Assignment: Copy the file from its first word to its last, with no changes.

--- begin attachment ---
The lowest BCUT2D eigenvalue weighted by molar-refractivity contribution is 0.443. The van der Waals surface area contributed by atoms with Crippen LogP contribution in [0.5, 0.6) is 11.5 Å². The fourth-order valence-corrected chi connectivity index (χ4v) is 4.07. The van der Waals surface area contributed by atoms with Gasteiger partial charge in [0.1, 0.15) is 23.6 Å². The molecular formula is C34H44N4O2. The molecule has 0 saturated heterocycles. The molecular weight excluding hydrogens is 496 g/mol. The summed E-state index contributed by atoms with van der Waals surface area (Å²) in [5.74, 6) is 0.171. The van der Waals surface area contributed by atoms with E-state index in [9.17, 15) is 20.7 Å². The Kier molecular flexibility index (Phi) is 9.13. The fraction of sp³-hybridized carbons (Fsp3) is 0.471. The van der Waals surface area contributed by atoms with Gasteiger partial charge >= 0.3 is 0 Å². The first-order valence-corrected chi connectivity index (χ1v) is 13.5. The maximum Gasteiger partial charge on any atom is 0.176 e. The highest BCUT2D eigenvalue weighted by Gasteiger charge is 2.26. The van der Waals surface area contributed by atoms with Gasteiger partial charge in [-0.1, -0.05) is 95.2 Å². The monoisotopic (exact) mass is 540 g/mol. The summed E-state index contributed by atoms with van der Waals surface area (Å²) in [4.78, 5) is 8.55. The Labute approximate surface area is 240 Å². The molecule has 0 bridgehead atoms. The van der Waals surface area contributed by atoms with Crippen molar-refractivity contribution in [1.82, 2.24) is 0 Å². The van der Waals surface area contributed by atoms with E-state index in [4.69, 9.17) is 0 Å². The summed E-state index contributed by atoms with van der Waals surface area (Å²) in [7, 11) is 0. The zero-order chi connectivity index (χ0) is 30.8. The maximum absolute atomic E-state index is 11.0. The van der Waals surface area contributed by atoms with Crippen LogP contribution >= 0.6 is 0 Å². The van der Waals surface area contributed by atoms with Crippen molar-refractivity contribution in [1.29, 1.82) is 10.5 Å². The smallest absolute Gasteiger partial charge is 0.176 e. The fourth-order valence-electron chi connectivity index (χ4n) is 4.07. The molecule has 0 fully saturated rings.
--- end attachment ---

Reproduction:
The lowest BCUT2D eigenvalue weighted by molar-refractivity contribution is 0.443. The van der Waals surface area contributed by atoms with Crippen LogP contribution in [0.5, 0.6) is 11.5 Å². The fourth-order valence-corrected chi connectivity index (χ4v) is 4.07. The van der Waals surface area contributed by atoms with Gasteiger partial charge in [0.1, 0.15) is 23.6 Å². The molecular formula is C34H44N4O2. The molecule has 0 saturated heterocycles. The molecular weight excluding hydrogens is 496 g/mol. The summed E-state index contributed by atoms with van der Waals surface area (Å²) in [5.74, 6) is 0.171. The van der Waals surface area contributed by atoms with E-state index in [9.17, 15) is 20.7 Å². The Kier molecular flexibility index (Phi) is 9.13. The fraction of sp³-hybridized carbons (Fsp3) is 0.471. The van der Waals surface area contributed by atoms with Gasteiger partial charge >= 0.3 is 0 Å². The first-order valence-corrected chi connectivity index (χ1v) is 13.5. The maximum Gasteiger partial charge on any atom is 0.176 e. The highest BCUT2D eigenvalue weighted by Gasteiger charge is 2.26. The van der Waals surface area contributed by atoms with Gasteiger partial charge in [-0.1, -0.05) is 95.2 Å². The monoisotopic (exact) mass is 540 g/mol. The summed E-state index contributed by atoms with van der Waals surface area (Å²) in [4.78, 5) is 8.55. The Labute approximate surface area is 240 Å². The molecule has 0 bridgehead atoms. The van der Waals surface area contributed by atoms with Crippen molar-refractivity contribution in [1.82, 2.24) is 0 Å². The van der Waals surface area contributed by atoms with E-state index in [4.69, 9.17) is 0 Å². The summed E-state index contributed by atoms with van der Waals surface area (Å²) in [7, 11) is 0. The zero-order chi connectivity index (χ0) is 30.8. The maximum absolute atomic E-state index is 11.0. The van der Waals surface area contributed by atoms with Crippen LogP contribution >= 0.6 is 0 Å². The van der Waals surface area contributed by atoms with Crippen molar-refractivity contribution in [1.29, 1.82) is 10.5 Å². The smallest absolute Gasteiger partial charge is 0.176 e. The fourth-order valence-electron chi connectivity index (χ4n) is 4.07. The molecule has 0 fully saturated rings.